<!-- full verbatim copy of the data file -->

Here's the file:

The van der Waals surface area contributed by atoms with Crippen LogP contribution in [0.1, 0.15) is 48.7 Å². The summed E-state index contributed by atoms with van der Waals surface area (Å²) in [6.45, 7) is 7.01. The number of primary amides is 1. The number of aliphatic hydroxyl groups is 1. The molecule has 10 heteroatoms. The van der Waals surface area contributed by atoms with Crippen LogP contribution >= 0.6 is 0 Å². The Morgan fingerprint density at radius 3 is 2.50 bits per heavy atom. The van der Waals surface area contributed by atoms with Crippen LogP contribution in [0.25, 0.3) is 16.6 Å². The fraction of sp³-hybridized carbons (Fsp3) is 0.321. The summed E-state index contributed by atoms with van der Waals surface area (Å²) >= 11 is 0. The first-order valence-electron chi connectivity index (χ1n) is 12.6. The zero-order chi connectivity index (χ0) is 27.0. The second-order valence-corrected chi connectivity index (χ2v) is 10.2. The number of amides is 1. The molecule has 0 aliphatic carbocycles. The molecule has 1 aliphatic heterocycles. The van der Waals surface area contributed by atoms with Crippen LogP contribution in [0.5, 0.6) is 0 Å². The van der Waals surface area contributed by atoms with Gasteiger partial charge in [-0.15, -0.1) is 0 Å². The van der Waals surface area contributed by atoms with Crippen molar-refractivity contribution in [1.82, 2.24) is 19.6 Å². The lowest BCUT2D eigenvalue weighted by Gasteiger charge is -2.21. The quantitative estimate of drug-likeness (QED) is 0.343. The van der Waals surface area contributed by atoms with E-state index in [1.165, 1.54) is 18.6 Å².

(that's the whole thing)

The van der Waals surface area contributed by atoms with Crippen LogP contribution in [0.1, 0.15) is 48.7 Å². The summed E-state index contributed by atoms with van der Waals surface area (Å²) in [6.45, 7) is 7.01. The number of primary amides is 1. The number of aliphatic hydroxyl groups is 1. The molecule has 10 heteroatoms. The van der Waals surface area contributed by atoms with Crippen LogP contribution >= 0.6 is 0 Å². The Morgan fingerprint density at radius 3 is 2.50 bits per heavy atom. The van der Waals surface area contributed by atoms with Crippen LogP contribution in [0.25, 0.3) is 16.6 Å². The fraction of sp³-hybridized carbons (Fsp3) is 0.321. The summed E-state index contributed by atoms with van der Waals surface area (Å²) >= 11 is 0. The first-order valence-electron chi connectivity index (χ1n) is 12.6. The zero-order chi connectivity index (χ0) is 27.0. The second-order valence-corrected chi connectivity index (χ2v) is 10.2. The number of amides is 1. The molecule has 0 aliphatic carbocycles. The molecule has 1 aliphatic heterocycles. The van der Waals surface area contributed by atoms with Crippen LogP contribution in [0.5, 0.6) is 0 Å². The van der Waals surface area contributed by atoms with Gasteiger partial charge in [-0.15, -0.1) is 0 Å². The van der Waals surface area contributed by atoms with Crippen molar-refractivity contribution in [1.82, 2.24) is 19.6 Å². The lowest BCUT2D eigenvalue weighted by Gasteiger charge is -2.21. The quantitative estimate of drug-likeness (QED) is 0.343. The van der Waals surface area contributed by atoms with E-state index in [1.165, 1.54) is 18.6 Å².